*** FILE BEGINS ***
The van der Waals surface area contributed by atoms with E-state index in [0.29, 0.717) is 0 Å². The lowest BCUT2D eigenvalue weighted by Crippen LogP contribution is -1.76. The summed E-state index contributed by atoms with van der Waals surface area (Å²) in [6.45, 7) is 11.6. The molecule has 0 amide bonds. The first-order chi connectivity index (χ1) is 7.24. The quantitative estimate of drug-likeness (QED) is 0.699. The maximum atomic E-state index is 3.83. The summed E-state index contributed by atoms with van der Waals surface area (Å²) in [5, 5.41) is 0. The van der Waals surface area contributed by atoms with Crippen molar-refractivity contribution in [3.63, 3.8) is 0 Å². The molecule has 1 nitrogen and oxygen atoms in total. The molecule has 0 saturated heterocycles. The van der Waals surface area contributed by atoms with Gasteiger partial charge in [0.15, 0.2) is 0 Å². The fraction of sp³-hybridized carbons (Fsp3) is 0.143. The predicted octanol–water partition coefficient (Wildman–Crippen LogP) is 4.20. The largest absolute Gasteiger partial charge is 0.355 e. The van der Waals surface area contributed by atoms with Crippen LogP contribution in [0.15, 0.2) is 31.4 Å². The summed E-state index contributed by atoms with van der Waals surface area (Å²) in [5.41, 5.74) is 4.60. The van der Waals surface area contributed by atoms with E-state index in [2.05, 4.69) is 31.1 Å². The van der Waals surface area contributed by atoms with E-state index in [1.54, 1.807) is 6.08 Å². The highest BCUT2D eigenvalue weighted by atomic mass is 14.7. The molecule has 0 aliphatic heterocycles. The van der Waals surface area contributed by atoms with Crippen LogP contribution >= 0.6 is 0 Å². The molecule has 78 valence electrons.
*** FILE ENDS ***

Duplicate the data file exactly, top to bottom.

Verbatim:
The van der Waals surface area contributed by atoms with E-state index in [0.29, 0.717) is 0 Å². The lowest BCUT2D eigenvalue weighted by Crippen LogP contribution is -1.76. The summed E-state index contributed by atoms with van der Waals surface area (Å²) in [6.45, 7) is 11.6. The molecule has 0 amide bonds. The first-order chi connectivity index (χ1) is 7.24. The quantitative estimate of drug-likeness (QED) is 0.699. The maximum atomic E-state index is 3.83. The summed E-state index contributed by atoms with van der Waals surface area (Å²) in [5, 5.41) is 0. The van der Waals surface area contributed by atoms with Crippen molar-refractivity contribution in [3.63, 3.8) is 0 Å². The molecule has 1 nitrogen and oxygen atoms in total. The molecule has 0 saturated heterocycles. The van der Waals surface area contributed by atoms with Gasteiger partial charge in [0.15, 0.2) is 0 Å². The fraction of sp³-hybridized carbons (Fsp3) is 0.143. The predicted octanol–water partition coefficient (Wildman–Crippen LogP) is 4.20. The largest absolute Gasteiger partial charge is 0.355 e. The van der Waals surface area contributed by atoms with Crippen LogP contribution in [0.15, 0.2) is 31.4 Å². The summed E-state index contributed by atoms with van der Waals surface area (Å²) in [5.41, 5.74) is 4.60. The van der Waals surface area contributed by atoms with E-state index in [2.05, 4.69) is 31.1 Å². The van der Waals surface area contributed by atoms with E-state index in [1.54, 1.807) is 6.08 Å². The highest BCUT2D eigenvalue weighted by atomic mass is 14.7. The molecule has 0 aliphatic heterocycles. The van der Waals surface area contributed by atoms with Crippen LogP contribution >= 0.6 is 0 Å². The molecule has 78 valence electrons.